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If Your Mole Looks Like This, It's Time to See a Doctor

Be vigilant for symptoms of skin cancer year-round.
FACT CHECKED BY Emilia Paluszek

May is Skin Cancer Awareness Month, but it's important to be vigilant for symptoms of skin cancer year-round. Any change in a mole or freckle could be a sign of skin cancer. Regular self-exams can lead to early detection of melanoma, the deadliest skin cancer, which can be life-saving. Here are the warning signs to look for. Read on to find out more—and to ensure your health and the health of others, don't miss these Sure Signs You've Already Had COVID.


If A Mole Changes In These Ways, See a Doctor

The dermatologist examines the moles or acne of the patient with a dermatoscope. Prevention of melanoma

Experts advise checking your skin regularly and applying the ABCDE test to any moles or freckles. If you notice any of the following, it's a good idea to consult a doctor ASAP:

A = asymmetry

B = border changes

C = color changes

D = diameter changes (such as an increase in size)

E = elevation or evolution (a growth that has changed over time)

The American Academy of Dermatology says that in addition to changes, if you see any spot on your skin that's different from the others, or see any itching or bleeding, you should make an appointment with a board-certified dermatologist.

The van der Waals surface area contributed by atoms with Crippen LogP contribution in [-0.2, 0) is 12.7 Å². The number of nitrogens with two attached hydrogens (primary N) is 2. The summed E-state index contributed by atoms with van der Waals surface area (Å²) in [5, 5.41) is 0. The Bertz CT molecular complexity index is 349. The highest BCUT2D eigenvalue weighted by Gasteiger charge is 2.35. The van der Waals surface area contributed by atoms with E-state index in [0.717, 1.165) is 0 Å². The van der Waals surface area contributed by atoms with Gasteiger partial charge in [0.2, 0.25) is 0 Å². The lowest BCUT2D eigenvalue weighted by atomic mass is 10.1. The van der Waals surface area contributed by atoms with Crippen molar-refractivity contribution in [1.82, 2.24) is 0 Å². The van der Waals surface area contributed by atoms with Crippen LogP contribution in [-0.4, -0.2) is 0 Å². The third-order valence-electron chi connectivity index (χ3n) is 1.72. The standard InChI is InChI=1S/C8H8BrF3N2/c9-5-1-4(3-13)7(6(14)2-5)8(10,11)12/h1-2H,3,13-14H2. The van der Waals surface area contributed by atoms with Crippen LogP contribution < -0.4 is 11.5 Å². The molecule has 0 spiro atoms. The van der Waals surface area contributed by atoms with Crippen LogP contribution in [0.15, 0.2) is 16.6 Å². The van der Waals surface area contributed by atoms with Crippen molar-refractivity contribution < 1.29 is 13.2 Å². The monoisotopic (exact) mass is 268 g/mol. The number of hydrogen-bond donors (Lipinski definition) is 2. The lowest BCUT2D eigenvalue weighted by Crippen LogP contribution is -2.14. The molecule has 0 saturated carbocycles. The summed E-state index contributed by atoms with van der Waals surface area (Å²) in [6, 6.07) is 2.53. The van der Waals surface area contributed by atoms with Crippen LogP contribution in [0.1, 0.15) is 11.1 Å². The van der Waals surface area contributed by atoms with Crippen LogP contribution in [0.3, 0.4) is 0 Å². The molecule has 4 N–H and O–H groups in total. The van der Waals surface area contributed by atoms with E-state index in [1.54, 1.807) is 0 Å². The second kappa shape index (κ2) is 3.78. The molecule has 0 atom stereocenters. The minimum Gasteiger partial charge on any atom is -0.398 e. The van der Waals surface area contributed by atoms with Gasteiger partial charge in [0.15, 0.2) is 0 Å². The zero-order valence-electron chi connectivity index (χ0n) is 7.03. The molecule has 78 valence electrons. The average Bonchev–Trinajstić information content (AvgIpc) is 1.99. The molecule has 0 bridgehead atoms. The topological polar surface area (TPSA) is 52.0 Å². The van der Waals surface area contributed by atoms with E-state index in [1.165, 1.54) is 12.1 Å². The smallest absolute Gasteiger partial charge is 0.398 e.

When Is Size a Concern?

Dermatologist examining moles of patient

The AAD says that although most melanomas are greater than the size of a pencil eraser—about six millimeters—melanoma is often diagnosed when it's smaller. About 50 percent of melanomas are self-detected. 


When Is Color a Concern?

Young woman looking at birthmark on her back, skin. Checking benign moles.

According to the AAD, a spot that's suspicious for cancer may have varying colors from one area to the next, such as shades of tan, brown or black, or areas of white, red, or blue. Irregular, scalloped or poorly defined borders can also be a sign of skin cancer.


How to Do a Skin Self Exam

Girl with birthmarks on the neck

These are the steps the AAD advises you take in doing a skin self-exam:

  • Check your body in a full-length mirror, both sides with your arms raised
  • Examine your underarms, forearms, and palms
  • Look at your legs, the soles of your feet, and between your toes
  • Use a hand mirror to check your hair and scalp
  • Use a hand mirror to check your back and buttocks

How to Reduce Your Risk of Skin Cancer

woman applying sunscreen lotion standing outdoors at the urban location during the sunny weather

To reduce your risk of skin cancer, the CDC advises limiting your exposure to ultraviolet (UV) radiation, which is produced by the sun and tanning beds. Those steps include avoiding indoor tanning and protecting your skin from the sun, particularly when the UV Index in your area is above 3. The protective steps include staying in the shade, wearing clothes that protect your arms and legs, wearing a hat, and wearing an broad spectrum sunscreen with an SPF of 15 or higher.

And to protect your life and the lives of others, don't visit any of these 35 Places You're Most Likely to Catch COVID.

Michael Martin
Michael Martin is a New York City-based writer and editor. Read more about Michael
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